Had I just left a card they would have either lost it or thrown it away.
     
  8. Mark
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    I highly recommend using both sides of your card. If nothing else it doubles your chances of getting your message across.

    If the question is should you use the back of your business card, I say the answer is yes.

    Now the real question is what do you put on the back of your business card.

    My goal is for the client to keep my business card and maybe use it later. On the front I put my contact info and some of my services on it that I think they will either need now or oneday.

    I have a ton of different cards that I give out, each with it's own purpose. I go through a lot of business cards. I believe that business cards is a great tool that every agent should use.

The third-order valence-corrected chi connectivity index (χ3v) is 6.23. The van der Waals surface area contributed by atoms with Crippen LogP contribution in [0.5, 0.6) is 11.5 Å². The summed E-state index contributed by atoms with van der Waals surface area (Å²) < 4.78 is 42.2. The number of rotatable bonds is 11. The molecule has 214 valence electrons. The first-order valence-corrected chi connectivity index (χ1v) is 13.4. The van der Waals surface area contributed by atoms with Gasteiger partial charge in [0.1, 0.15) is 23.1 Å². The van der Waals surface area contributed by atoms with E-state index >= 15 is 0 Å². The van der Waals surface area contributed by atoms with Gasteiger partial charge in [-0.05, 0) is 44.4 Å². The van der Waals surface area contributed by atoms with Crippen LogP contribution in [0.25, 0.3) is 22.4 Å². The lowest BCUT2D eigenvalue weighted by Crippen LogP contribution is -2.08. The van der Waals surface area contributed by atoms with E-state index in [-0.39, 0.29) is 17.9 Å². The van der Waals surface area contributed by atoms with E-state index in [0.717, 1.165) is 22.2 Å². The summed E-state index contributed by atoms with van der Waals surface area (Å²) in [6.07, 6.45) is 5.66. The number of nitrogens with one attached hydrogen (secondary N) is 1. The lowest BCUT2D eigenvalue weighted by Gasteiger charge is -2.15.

Yes, on one type of my insurance cards, I do put the 15% tip on the back of the card. You don't have to use this, but try and put something on it, that will make them want to keep hold of your card. There are a couple of post on this subject that you can search for on this forum. I read where one agents was putting the meals on wheels number on the back of his card.

    Let it be a trial and error process. These things are really cheap.

    I use vistaprint.com and they are very cheap. I like them.

    I have about 6 different types of cards. I have one card that I just give to everyone that I see. Like at the gas pump. I'm playing a numbers game. I have one type of card that I give to my client that I'm in front of on an appointment. I have a card for the client that I'm doing a living will on.